The National Human Rights and Access to Justice Conference has officially opened in Harare with corruption cited as one of the major hindrances in accessing justice on the African continent.

200 delegates representing civil society organisations, government institutions, members of the diplomatic corps, independent commissions and academia are discussing the key human rights issues which Zimbabwe needs to look into in the next five years in relation to access to justice, gender, corruption, peace and reconciliation.

Speaking on the sidelines of the conference, Justice Charles Mkandawire, who is the President of the Commonwealth Judges and Magistrates Association and judge of the High Court in Malawi, stressed that corruption needs to be dealt with swiftly as it has crippled the justice delivery system on the continent.

“If there is judicial corruption, there will be distorted outcomes,” he said.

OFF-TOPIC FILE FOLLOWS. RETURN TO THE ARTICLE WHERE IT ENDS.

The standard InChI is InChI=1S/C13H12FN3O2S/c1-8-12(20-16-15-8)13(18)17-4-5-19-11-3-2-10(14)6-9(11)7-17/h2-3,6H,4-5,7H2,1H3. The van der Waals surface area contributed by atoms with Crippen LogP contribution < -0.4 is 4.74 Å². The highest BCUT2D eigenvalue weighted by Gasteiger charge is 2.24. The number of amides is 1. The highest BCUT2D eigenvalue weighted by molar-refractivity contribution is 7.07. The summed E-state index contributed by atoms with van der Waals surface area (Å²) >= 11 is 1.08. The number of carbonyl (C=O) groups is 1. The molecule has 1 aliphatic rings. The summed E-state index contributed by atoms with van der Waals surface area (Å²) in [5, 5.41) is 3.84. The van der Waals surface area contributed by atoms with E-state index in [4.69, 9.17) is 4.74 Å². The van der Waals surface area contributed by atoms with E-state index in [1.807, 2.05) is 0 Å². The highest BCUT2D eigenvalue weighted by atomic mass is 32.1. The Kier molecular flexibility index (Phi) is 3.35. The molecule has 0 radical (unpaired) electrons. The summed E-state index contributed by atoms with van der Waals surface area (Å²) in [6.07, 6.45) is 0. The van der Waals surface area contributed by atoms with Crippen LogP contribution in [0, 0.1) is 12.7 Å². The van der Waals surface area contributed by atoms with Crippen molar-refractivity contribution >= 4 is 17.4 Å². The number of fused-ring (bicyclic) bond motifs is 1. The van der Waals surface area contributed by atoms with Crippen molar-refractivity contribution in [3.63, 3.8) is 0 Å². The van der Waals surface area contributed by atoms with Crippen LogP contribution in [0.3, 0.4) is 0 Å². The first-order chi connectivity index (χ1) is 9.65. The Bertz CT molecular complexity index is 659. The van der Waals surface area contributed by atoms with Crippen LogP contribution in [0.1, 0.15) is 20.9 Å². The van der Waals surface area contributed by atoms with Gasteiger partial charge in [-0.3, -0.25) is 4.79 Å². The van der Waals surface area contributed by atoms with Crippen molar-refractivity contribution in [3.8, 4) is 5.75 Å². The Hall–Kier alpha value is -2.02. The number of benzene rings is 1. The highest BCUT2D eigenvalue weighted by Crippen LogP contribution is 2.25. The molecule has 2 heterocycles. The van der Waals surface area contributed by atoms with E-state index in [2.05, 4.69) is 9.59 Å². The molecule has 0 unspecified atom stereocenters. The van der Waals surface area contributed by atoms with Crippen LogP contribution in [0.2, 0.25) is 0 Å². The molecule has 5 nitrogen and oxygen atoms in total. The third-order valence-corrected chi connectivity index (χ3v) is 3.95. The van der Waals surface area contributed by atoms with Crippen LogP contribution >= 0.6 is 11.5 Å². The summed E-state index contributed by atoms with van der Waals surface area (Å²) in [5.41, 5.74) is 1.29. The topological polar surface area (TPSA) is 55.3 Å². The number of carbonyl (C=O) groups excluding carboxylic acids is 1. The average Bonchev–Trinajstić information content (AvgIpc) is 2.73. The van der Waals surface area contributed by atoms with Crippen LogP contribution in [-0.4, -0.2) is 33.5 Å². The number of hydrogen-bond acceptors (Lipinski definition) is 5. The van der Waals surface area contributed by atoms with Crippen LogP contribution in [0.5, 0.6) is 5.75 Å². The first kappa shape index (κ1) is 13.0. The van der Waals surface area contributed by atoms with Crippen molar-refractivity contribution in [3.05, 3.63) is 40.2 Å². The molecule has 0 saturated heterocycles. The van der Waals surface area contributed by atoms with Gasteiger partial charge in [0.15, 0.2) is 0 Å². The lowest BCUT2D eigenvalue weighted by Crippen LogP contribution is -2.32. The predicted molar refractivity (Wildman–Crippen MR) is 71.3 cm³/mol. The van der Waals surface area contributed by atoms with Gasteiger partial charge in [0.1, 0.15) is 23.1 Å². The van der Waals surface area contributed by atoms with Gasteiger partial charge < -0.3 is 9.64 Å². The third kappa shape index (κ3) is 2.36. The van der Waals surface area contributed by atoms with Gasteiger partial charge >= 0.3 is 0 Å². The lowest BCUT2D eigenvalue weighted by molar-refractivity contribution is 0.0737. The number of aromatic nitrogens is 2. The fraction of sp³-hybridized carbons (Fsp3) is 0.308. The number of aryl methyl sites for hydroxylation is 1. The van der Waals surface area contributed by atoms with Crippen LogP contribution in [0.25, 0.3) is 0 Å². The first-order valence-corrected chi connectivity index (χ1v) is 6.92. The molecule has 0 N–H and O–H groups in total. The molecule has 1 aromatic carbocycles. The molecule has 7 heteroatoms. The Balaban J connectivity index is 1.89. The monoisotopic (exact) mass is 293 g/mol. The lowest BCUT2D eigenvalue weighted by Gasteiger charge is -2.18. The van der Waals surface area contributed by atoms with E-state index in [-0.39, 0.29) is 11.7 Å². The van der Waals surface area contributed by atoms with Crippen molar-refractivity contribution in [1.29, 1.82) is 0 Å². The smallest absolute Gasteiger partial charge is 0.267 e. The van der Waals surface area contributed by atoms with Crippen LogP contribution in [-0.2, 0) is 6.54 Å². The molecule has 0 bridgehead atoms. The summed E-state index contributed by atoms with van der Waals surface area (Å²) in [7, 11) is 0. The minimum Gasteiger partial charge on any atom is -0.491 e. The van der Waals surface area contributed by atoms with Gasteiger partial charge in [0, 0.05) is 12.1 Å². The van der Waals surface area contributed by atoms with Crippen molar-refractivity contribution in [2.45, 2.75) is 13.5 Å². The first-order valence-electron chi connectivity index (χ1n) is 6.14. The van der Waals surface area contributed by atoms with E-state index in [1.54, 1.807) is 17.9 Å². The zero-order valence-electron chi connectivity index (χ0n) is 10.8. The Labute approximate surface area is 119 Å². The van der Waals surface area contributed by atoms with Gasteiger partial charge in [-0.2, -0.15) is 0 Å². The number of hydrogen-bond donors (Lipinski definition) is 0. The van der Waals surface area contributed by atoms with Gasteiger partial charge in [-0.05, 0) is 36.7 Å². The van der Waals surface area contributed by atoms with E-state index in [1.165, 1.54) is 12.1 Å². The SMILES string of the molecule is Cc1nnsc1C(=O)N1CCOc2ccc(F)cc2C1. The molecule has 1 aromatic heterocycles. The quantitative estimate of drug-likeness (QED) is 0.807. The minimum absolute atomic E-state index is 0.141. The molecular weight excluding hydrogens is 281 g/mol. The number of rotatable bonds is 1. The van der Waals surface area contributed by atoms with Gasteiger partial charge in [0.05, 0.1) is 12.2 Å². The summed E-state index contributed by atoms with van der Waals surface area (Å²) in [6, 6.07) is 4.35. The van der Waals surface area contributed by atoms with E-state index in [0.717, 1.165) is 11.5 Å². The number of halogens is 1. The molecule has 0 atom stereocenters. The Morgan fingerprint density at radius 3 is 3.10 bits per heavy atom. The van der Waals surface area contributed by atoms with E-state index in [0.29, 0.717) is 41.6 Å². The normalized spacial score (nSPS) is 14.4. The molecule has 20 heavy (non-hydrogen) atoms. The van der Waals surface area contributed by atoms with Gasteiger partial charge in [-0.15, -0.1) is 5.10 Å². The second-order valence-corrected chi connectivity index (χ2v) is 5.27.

Mr Tinoziva Bere, a member of the Legal Resource Foundation board of trustees, concurred with Justice Mkandawire, adding that corruption reports should be taken seriously and offenders punished.

”If offenders are not punished then people will lose confidence in the justice delivery system,” he said.

High costs of legal representation have also been cited as a hindrance to accessing justice in Zimbabwe with lawyers charging from $90 to $350 just for an hour.

The two day conference organised by the Legal Resource Foundation is also meant to provide state institutions with an opportunity to share on the measurers they have been taking in resolving human rights and access to justice challenges.